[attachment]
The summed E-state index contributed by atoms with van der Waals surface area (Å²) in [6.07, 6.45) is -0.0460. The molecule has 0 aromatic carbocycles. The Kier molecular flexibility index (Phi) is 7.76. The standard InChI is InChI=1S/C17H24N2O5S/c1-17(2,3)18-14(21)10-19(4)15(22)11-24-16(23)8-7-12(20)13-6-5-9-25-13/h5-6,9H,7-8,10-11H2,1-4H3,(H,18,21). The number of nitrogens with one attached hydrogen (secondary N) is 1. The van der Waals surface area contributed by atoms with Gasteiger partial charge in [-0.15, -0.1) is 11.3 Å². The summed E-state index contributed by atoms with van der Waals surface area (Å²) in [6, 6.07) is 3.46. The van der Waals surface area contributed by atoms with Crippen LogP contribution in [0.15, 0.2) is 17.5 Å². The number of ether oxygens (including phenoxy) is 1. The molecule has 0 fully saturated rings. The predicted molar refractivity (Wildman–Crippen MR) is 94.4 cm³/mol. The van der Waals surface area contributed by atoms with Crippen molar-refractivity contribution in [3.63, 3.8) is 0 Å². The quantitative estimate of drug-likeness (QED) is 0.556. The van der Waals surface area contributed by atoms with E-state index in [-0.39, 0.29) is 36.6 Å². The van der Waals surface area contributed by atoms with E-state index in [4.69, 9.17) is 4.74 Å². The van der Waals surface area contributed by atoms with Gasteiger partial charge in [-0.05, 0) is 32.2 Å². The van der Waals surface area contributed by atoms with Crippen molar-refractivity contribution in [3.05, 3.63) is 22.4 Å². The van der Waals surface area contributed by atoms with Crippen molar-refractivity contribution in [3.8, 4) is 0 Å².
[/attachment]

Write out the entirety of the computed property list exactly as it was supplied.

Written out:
The summed E-state index contributed by atoms with van der Waals surface area (Å²) in [6.07, 6.45) is -0.0460. The molecule has 0 aromatic carbocycles. The Kier molecular flexibility index (Phi) is 7.76. The standard InChI is InChI=1S/C17H24N2O5S/c1-17(2,3)18-14(21)10-19(4)15(22)11-24-16(23)8-7-12(20)13-6-5-9-25-13/h5-6,9H,7-8,10-11H2,1-4H3,(H,18,21). The number of nitrogens with one attached hydrogen (secondary N) is 1. The van der Waals surface area contributed by atoms with Gasteiger partial charge in [-0.15, -0.1) is 11.3 Å². The summed E-state index contributed by atoms with van der Waals surface area (Å²) in [6, 6.07) is 3.46. The van der Waals surface area contributed by atoms with Crippen LogP contribution in [0.15, 0.2) is 17.5 Å². The number of ether oxygens (including phenoxy) is 1. The molecule has 0 fully saturated rings. The predicted molar refractivity (Wildman–Crippen MR) is 94.4 cm³/mol. The van der Waals surface area contributed by atoms with Crippen molar-refractivity contribution in [3.63, 3.8) is 0 Å². The quantitative estimate of drug-likeness (QED) is 0.556. The van der Waals surface area contributed by atoms with E-state index in [-0.39, 0.29) is 36.6 Å². The van der Waals surface area contributed by atoms with E-state index in [4.69, 9.17) is 4.74 Å². The van der Waals surface area contributed by atoms with Gasteiger partial charge in [-0.05, 0) is 32.2 Å². The van der Waals surface area contributed by atoms with Crippen molar-refractivity contribution in [3.05, 3.63) is 22.4 Å². The van der Waals surface area contributed by atoms with Crippen molar-refractivity contribution in [3.8, 4) is 0 Å².